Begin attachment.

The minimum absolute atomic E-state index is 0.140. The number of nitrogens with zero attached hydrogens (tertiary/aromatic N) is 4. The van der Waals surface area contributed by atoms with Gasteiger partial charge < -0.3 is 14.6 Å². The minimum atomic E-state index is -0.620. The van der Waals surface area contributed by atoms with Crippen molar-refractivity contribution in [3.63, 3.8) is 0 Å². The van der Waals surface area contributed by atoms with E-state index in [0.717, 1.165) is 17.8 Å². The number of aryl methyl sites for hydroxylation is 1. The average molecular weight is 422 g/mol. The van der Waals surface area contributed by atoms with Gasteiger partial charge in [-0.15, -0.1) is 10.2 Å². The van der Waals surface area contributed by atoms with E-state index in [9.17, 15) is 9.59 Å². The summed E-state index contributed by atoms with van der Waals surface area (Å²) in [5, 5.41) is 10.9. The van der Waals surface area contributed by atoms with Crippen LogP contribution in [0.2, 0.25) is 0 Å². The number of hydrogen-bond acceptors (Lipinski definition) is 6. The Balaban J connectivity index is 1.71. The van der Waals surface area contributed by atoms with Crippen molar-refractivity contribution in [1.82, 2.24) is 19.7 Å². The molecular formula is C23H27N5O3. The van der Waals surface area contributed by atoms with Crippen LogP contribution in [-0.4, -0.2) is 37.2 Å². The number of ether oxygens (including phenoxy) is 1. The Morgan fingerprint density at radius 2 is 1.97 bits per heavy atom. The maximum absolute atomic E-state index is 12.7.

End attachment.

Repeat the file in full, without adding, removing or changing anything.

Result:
The minimum absolute atomic E-state index is 0.140. The number of nitrogens with zero attached hydrogens (tertiary/aromatic N) is 4. The van der Waals surface area contributed by atoms with Gasteiger partial charge < -0.3 is 14.6 Å². The minimum atomic E-state index is -0.620. The van der Waals surface area contributed by atoms with Crippen molar-refractivity contribution in [3.63, 3.8) is 0 Å². The van der Waals surface area contributed by atoms with E-state index in [0.717, 1.165) is 17.8 Å². The number of aryl methyl sites for hydroxylation is 1. The average molecular weight is 422 g/mol. The van der Waals surface area contributed by atoms with Gasteiger partial charge in [-0.15, -0.1) is 10.2 Å². The van der Waals surface area contributed by atoms with E-state index in [9.17, 15) is 9.59 Å². The summed E-state index contributed by atoms with van der Waals surface area (Å²) in [5, 5.41) is 10.9. The van der Waals surface area contributed by atoms with Crippen LogP contribution in [0.2, 0.25) is 0 Å². The number of hydrogen-bond acceptors (Lipinski definition) is 6. The Balaban J connectivity index is 1.71. The van der Waals surface area contributed by atoms with Crippen molar-refractivity contribution in [1.82, 2.24) is 19.7 Å². The molecular formula is C23H27N5O3. The van der Waals surface area contributed by atoms with Crippen LogP contribution in [-0.4, -0.2) is 37.2 Å². The number of ether oxygens (including phenoxy) is 1. The Morgan fingerprint density at radius 2 is 1.97 bits per heavy atom. The maximum absolute atomic E-state index is 12.7.